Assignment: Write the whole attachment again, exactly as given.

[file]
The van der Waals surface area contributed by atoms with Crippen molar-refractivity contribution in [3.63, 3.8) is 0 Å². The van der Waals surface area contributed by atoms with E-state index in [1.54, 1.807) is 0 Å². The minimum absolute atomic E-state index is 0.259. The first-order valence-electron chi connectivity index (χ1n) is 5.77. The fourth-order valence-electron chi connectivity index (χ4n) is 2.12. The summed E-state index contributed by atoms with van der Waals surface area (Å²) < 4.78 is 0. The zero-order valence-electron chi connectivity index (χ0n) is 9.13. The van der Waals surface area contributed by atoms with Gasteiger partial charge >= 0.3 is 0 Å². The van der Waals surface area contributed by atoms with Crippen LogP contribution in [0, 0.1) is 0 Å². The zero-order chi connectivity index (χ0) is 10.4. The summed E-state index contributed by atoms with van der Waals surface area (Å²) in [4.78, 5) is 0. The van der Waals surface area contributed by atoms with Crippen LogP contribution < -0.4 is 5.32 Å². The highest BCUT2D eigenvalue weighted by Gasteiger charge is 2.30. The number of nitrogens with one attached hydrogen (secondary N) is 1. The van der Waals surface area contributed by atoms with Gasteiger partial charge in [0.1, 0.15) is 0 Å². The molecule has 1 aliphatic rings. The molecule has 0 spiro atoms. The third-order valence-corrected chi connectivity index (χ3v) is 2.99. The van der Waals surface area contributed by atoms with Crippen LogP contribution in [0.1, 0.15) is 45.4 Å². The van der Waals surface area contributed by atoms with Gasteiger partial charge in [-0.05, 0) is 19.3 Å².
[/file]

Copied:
The van der Waals surface area contributed by atoms with Crippen molar-refractivity contribution in [3.63, 3.8) is 0 Å². The van der Waals surface area contributed by atoms with E-state index in [1.54, 1.807) is 0 Å². The minimum absolute atomic E-state index is 0.259. The first-order valence-electron chi connectivity index (χ1n) is 5.77. The fourth-order valence-electron chi connectivity index (χ4n) is 2.12. The summed E-state index contributed by atoms with van der Waals surface area (Å²) < 4.78 is 0. The zero-order valence-electron chi connectivity index (χ0n) is 9.13. The van der Waals surface area contributed by atoms with Gasteiger partial charge >= 0.3 is 0 Å². The van der Waals surface area contributed by atoms with Crippen LogP contribution in [0, 0.1) is 0 Å². The zero-order chi connectivity index (χ0) is 10.4. The summed E-state index contributed by atoms with van der Waals surface area (Å²) in [4.78, 5) is 0. The van der Waals surface area contributed by atoms with Crippen LogP contribution < -0.4 is 5.32 Å². The highest BCUT2D eigenvalue weighted by Gasteiger charge is 2.30. The number of nitrogens with one attached hydrogen (secondary N) is 1. The van der Waals surface area contributed by atoms with Gasteiger partial charge in [0.1, 0.15) is 0 Å². The molecule has 1 aliphatic rings. The molecule has 0 spiro atoms. The third-order valence-corrected chi connectivity index (χ3v) is 2.99. The van der Waals surface area contributed by atoms with Crippen LogP contribution in [0.1, 0.15) is 45.4 Å². The van der Waals surface area contributed by atoms with Gasteiger partial charge in [-0.05, 0) is 19.3 Å².